Since our inception we have worked on increasing the geographical spread of our contributors, keeping in mind gender parity. Within ECPR member institutions we have focussed on increasing contributions from our partner universities in Central and Eastern Europe. As for engaging with non-ECPR institutions, we had first-time blog articles in 2022 from contributors based in universities in Azerbaijan, Bosnia & Herzegovina, Georgia, Iran, Kazakhstan, Kenya, Pakistan, Serbia, Singapore, Taiwan and Uruguay.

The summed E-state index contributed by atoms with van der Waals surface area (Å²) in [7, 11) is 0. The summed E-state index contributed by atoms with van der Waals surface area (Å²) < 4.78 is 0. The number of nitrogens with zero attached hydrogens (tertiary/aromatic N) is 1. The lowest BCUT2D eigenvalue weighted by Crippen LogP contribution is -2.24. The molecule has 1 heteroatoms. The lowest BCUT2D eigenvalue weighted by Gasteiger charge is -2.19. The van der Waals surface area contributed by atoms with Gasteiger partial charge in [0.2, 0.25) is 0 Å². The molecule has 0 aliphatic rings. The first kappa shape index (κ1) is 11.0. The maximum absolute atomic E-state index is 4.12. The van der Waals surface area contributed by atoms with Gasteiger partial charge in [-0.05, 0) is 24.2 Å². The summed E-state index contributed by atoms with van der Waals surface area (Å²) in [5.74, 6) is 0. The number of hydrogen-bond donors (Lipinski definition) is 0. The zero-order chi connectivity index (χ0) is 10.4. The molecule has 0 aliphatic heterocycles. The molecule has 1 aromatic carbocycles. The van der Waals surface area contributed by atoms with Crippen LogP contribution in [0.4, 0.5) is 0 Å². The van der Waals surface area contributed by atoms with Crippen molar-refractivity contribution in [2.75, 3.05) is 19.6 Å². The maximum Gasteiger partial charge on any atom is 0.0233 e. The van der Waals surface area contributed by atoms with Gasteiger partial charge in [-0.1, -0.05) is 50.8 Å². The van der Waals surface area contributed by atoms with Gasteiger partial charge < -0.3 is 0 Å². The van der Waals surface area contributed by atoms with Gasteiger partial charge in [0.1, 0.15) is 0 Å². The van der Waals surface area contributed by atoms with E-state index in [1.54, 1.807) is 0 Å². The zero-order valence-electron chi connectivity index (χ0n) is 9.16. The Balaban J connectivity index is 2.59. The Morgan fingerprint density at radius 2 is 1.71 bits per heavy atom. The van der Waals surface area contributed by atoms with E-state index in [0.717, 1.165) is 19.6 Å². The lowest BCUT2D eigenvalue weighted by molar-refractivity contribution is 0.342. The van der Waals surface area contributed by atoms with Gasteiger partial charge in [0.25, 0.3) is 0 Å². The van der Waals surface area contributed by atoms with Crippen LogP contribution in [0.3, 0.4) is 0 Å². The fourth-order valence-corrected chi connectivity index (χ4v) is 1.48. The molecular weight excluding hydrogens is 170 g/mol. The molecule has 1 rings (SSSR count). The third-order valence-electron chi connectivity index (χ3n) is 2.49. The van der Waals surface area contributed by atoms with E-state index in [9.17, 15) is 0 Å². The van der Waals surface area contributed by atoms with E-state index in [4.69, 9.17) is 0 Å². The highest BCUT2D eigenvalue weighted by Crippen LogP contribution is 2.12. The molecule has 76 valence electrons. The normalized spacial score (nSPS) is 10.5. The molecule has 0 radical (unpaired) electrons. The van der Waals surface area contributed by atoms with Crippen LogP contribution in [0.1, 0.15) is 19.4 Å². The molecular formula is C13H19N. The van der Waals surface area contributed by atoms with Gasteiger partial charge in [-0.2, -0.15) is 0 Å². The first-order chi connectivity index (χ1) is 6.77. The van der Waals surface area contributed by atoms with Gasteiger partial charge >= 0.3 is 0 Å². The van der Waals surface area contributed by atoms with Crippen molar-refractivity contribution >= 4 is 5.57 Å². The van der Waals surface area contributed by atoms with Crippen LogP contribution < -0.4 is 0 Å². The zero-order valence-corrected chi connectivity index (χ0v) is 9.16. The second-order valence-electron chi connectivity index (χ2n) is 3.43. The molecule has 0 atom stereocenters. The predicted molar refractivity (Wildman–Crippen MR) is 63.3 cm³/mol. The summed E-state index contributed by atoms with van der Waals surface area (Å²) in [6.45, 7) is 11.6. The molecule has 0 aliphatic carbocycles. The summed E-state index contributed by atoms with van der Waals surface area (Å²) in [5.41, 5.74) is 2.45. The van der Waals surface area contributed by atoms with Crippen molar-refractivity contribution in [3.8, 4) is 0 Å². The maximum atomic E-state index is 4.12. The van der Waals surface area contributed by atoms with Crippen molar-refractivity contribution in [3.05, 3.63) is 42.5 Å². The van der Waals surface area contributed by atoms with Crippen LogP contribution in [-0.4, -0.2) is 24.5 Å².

Gender imbalance is not the only challenge in academia; other groups are also experiencing biases and under-representation. But gender seems to be The Loop's greatest challenge.
The Loop is taking on the 50:50 challenge. We aim to achieve gender parity in 2023
Perhaps academic blogging seems a low priority in an ever more demanding sector. But a good academic blog will help you get your ideas and research findings across to a broad and interested audience, fast. We promote our authors on social media, and seek to create further opportunities to nurture conversation between our authors and the wider community. And we would very much like to ensure that these tangible benefits are experienced by those who have thus far been underrepresented in the discipline.
Inspired by International Affairs, The Loop takes on the 50:50 challenge. We aim to achieve gender parity in 2023.